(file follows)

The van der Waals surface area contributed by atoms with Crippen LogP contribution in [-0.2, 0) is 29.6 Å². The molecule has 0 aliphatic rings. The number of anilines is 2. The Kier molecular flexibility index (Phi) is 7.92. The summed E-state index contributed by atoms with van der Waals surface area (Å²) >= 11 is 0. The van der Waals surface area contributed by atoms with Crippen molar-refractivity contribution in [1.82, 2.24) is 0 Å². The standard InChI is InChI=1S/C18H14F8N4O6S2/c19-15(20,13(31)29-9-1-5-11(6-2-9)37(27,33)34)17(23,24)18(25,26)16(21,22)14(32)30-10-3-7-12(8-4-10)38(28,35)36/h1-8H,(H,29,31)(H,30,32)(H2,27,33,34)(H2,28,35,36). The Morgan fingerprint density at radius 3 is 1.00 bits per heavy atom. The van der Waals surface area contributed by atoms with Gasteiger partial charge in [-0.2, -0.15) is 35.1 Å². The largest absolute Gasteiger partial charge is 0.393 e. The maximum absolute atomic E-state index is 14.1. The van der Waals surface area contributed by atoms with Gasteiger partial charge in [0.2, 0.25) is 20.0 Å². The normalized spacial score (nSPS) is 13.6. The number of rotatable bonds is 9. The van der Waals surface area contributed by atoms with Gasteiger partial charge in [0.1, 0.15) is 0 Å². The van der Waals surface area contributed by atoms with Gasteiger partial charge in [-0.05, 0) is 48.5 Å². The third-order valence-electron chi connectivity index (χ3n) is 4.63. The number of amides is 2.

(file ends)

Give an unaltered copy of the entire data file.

The van der Waals surface area contributed by atoms with Crippen LogP contribution in [-0.2, 0) is 29.6 Å². The molecule has 0 aliphatic rings. The number of anilines is 2. The Kier molecular flexibility index (Phi) is 7.92. The summed E-state index contributed by atoms with van der Waals surface area (Å²) >= 11 is 0. The van der Waals surface area contributed by atoms with Crippen molar-refractivity contribution in [1.82, 2.24) is 0 Å². The standard InChI is InChI=1S/C18H14F8N4O6S2/c19-15(20,13(31)29-9-1-5-11(6-2-9)37(27,33)34)17(23,24)18(25,26)16(21,22)14(32)30-10-3-7-12(8-4-10)38(28,35)36/h1-8H,(H,29,31)(H,30,32)(H2,27,33,34)(H2,28,35,36). The Morgan fingerprint density at radius 3 is 1.00 bits per heavy atom. The van der Waals surface area contributed by atoms with Gasteiger partial charge in [-0.2, -0.15) is 35.1 Å². The largest absolute Gasteiger partial charge is 0.393 e. The maximum absolute atomic E-state index is 14.1. The van der Waals surface area contributed by atoms with Gasteiger partial charge in [0.2, 0.25) is 20.0 Å². The normalized spacial score (nSPS) is 13.6. The number of rotatable bonds is 9. The van der Waals surface area contributed by atoms with Gasteiger partial charge in [0.1, 0.15) is 0 Å². The van der Waals surface area contributed by atoms with Gasteiger partial charge in [-0.05, 0) is 48.5 Å². The third-order valence-electron chi connectivity index (χ3n) is 4.63. The number of amides is 2.